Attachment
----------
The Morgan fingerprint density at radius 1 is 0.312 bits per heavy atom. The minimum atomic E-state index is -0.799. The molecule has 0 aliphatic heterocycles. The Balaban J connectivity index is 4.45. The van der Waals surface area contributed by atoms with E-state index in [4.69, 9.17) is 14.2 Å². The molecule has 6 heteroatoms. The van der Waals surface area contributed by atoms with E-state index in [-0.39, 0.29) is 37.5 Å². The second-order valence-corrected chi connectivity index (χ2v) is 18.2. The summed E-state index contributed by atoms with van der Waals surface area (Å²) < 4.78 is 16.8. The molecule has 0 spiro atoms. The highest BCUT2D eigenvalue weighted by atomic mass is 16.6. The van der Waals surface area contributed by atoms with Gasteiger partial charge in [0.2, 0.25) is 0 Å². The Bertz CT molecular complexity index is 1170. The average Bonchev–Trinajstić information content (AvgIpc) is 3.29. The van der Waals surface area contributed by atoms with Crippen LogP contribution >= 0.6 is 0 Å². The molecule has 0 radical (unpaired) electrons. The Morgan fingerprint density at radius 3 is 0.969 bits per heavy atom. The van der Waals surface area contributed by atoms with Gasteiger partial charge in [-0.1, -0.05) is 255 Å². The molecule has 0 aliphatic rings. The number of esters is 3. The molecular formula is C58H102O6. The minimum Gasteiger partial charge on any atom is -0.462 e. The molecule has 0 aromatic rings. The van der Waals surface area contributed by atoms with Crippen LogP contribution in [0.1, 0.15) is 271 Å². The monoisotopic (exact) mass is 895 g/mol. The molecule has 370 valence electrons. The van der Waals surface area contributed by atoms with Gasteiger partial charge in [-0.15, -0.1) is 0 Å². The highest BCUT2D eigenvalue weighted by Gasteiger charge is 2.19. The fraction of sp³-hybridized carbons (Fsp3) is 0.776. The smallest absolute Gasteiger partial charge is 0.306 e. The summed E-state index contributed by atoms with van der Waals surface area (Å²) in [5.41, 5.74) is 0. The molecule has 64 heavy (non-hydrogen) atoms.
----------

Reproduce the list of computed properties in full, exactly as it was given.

The Morgan fingerprint density at radius 1 is 0.312 bits per heavy atom. The minimum atomic E-state index is -0.799. The molecule has 0 aliphatic heterocycles. The Balaban J connectivity index is 4.45. The van der Waals surface area contributed by atoms with E-state index in [4.69, 9.17) is 14.2 Å². The molecule has 6 heteroatoms. The van der Waals surface area contributed by atoms with E-state index in [-0.39, 0.29) is 37.5 Å². The second-order valence-corrected chi connectivity index (χ2v) is 18.2. The summed E-state index contributed by atoms with van der Waals surface area (Å²) < 4.78 is 16.8. The molecule has 0 spiro atoms. The highest BCUT2D eigenvalue weighted by atomic mass is 16.6. The van der Waals surface area contributed by atoms with Gasteiger partial charge in [0.2, 0.25) is 0 Å². The Bertz CT molecular complexity index is 1170. The average Bonchev–Trinajstić information content (AvgIpc) is 3.29. The van der Waals surface area contributed by atoms with Crippen LogP contribution >= 0.6 is 0 Å². The molecule has 0 radical (unpaired) electrons. The Morgan fingerprint density at radius 3 is 0.969 bits per heavy atom. The van der Waals surface area contributed by atoms with Gasteiger partial charge in [-0.1, -0.05) is 255 Å². The molecule has 0 aliphatic rings. The number of esters is 3. The molecular formula is C58H102O6. The minimum Gasteiger partial charge on any atom is -0.462 e. The molecule has 0 aromatic rings. The van der Waals surface area contributed by atoms with Crippen LogP contribution in [0.1, 0.15) is 271 Å². The monoisotopic (exact) mass is 895 g/mol. The molecule has 370 valence electrons. The van der Waals surface area contributed by atoms with Gasteiger partial charge in [-0.15, -0.1) is 0 Å². The highest BCUT2D eigenvalue weighted by Gasteiger charge is 2.19. The fraction of sp³-hybridized carbons (Fsp3) is 0.776. The smallest absolute Gasteiger partial charge is 0.306 e. The summed E-state index contributed by atoms with van der Waals surface area (Å²) in [5.41, 5.74) is 0. The molecule has 64 heavy (non-hydrogen) atoms.